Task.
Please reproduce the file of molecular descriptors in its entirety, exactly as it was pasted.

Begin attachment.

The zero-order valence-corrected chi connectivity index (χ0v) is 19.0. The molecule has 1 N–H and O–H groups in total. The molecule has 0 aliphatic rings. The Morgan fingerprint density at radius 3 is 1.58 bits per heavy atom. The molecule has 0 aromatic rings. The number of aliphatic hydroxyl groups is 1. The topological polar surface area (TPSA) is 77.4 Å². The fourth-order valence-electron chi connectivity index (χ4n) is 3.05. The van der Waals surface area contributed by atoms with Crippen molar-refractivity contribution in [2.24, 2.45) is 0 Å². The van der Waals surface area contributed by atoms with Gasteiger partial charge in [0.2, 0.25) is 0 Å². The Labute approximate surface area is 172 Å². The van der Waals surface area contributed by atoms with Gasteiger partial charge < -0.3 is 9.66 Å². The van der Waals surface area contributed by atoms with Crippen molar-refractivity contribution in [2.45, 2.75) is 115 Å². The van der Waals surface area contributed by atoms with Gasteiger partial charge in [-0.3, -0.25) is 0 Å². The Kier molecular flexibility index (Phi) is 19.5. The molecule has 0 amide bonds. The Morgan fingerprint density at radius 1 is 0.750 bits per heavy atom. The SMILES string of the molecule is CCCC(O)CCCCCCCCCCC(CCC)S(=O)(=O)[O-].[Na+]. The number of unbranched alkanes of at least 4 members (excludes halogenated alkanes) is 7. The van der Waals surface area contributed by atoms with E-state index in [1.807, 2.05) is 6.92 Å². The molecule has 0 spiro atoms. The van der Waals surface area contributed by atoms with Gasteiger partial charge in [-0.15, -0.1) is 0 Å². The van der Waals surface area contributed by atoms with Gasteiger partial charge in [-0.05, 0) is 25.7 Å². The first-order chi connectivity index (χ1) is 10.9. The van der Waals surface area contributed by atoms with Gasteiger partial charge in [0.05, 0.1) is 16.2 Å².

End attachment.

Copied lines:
The zero-order valence-corrected chi connectivity index (χ0v) is 19.0. The molecule has 1 N–H and O–H groups in total. The molecule has 0 aliphatic rings. The Morgan fingerprint density at radius 3 is 1.58 bits per heavy atom. The molecule has 0 aromatic rings. The number of aliphatic hydroxyl groups is 1. The topological polar surface area (TPSA) is 77.4 Å². The fourth-order valence-electron chi connectivity index (χ4n) is 3.05. The van der Waals surface area contributed by atoms with Crippen molar-refractivity contribution in [2.24, 2.45) is 0 Å². The van der Waals surface area contributed by atoms with Gasteiger partial charge in [0.2, 0.25) is 0 Å². The Labute approximate surface area is 172 Å². The van der Waals surface area contributed by atoms with Gasteiger partial charge < -0.3 is 9.66 Å². The van der Waals surface area contributed by atoms with Crippen molar-refractivity contribution in [2.45, 2.75) is 115 Å². The van der Waals surface area contributed by atoms with Gasteiger partial charge in [-0.3, -0.25) is 0 Å². The Kier molecular flexibility index (Phi) is 19.5. The molecule has 0 amide bonds. The Morgan fingerprint density at radius 1 is 0.750 bits per heavy atom. The SMILES string of the molecule is CCCC(O)CCCCCCCCCCC(CCC)S(=O)(=O)[O-].[Na+]. The number of unbranched alkanes of at least 4 members (excludes halogenated alkanes) is 7. The van der Waals surface area contributed by atoms with E-state index in [1.807, 2.05) is 6.92 Å². The molecule has 0 spiro atoms. The van der Waals surface area contributed by atoms with Gasteiger partial charge in [-0.15, -0.1) is 0 Å². The van der Waals surface area contributed by atoms with Gasteiger partial charge in [-0.05, 0) is 25.7 Å². The first-order chi connectivity index (χ1) is 10.9. The van der Waals surface area contributed by atoms with Gasteiger partial charge in [0.05, 0.1) is 16.2 Å².